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Michael Carter-Williams Has Rookie NBA Salary in Trust Fund He Can't Touch

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Michael Carter-Williams Has Rookie NBA Salary in Trust Fund He Can't Touch
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Michael Carter-Williams isn't allowed to make it rain. Yet.

Transitioning to the NBA is quite the leap for rookies, especially financially. Many of them go from unpaid college athletes to multimillionaires overnight. The temptation to spend, spend, spend is there. It has to be. In some instances, teenagers are being handed large sums of cash. Think of what you would do with that kind of budget at their age.

Then, think of Carter-Williams, whose salary is stashed away in a trust he cannot use for three years at the behest of his mother, according to the Philadelphia Inquirer's Keith Pompey:

Nowadays, (Mandy) Carter-Zegarowski and her best friend, Tracie Tracy, are running his management team. They are taking a proactive approach to make sure he doesn't spend all his money in a couple of years.

His rookie contract guarantees him $4.5 million over his first two seasons. He could make a total of $10 million if the Sixers pick up the final two seasons of his contract.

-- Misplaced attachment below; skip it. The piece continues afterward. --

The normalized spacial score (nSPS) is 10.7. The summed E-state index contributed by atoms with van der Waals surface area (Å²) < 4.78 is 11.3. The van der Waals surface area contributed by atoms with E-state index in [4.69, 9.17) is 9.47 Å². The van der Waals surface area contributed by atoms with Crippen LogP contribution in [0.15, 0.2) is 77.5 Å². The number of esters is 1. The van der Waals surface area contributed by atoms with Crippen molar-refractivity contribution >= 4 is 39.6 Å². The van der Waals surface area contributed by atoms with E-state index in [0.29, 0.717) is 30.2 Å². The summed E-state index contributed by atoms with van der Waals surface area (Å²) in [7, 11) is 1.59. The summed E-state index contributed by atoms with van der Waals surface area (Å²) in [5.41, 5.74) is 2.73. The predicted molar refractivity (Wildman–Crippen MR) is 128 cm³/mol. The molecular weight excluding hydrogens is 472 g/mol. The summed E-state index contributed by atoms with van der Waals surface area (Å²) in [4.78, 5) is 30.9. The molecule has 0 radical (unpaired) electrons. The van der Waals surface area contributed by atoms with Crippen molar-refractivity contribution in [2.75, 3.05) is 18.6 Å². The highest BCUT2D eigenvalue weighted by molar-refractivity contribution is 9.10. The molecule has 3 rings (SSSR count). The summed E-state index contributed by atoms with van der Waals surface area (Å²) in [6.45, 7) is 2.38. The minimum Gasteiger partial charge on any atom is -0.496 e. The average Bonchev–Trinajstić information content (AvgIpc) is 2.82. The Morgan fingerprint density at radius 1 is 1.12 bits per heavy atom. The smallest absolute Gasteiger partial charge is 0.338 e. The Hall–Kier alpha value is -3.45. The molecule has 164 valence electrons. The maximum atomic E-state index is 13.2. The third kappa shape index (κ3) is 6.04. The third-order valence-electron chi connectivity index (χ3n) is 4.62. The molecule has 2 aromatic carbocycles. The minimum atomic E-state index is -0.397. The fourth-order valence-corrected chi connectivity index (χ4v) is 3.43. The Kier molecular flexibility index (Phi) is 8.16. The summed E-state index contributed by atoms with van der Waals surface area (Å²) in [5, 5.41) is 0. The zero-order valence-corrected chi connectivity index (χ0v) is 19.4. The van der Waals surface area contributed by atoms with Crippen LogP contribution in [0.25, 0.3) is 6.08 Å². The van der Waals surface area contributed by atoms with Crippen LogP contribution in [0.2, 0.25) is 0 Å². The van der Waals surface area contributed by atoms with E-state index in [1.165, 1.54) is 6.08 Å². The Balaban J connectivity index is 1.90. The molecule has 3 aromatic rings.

But his salary is deposited into a trust he can't touch for three years. Carter-Williams is living off endorsement deals with Nike and Panini trading cards.

This isn't the first we've heard of a player's parents looking out for his financial future. Klay Thompson, star shooting guard for the Golden State Warriors, was given an allowance by his parents as recently as last season.

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While on ESPN 710 in Los Angeles last February, Thompson's father, Mychal, jokingly indicated the then-sophomore didn't have access to his own money and explained his financial situation, as transcribed by Believe the Hype:

So, if Mychal takes care of Klay’s finances, what does his week-by-week financial situation look like?

“Rent is $3K… Walking around money $300 a week…” Mychal explained.

“That’s a lot of money to go to the movies & buy pizza…”

It was later determined that Thompson actually handled his own money, but you get the point: Parents are concerned about the spending habits of their suddenly rich children.

Though the Association hosts a four-day-long "transitioning program" aimed at educating neophytes on the fiscal perils of their new situation, a little extra guidance cannot hurt.

Carter-Williams will earn more than $2.2 million this season with the Philadelphia 76ers. Had you handed me that kind of coin fresh out of college, I would've splurged on any number of impractical purchases, including a meet and greet with the man or woman behind sporks.

Assuming Carter-Williams is just like any other 22-year-old, the lure of that spending power could have a similar effect on him. A car here, a down payment on a private island there—you never know what luxurious nonessentials he would have been seduced by.

Luckily for him, those who care about his future are trying to ensure that never happens. Three years from now, when he has control of his own paychecks, he'll be a veteran, hopefully schooled in the art of conserving his fortune.

Until then, thank God for protective, economically savvy parental units.

More importantly, for the current spendthrift in Carter-Williams, thank God for endorsement deals.

 

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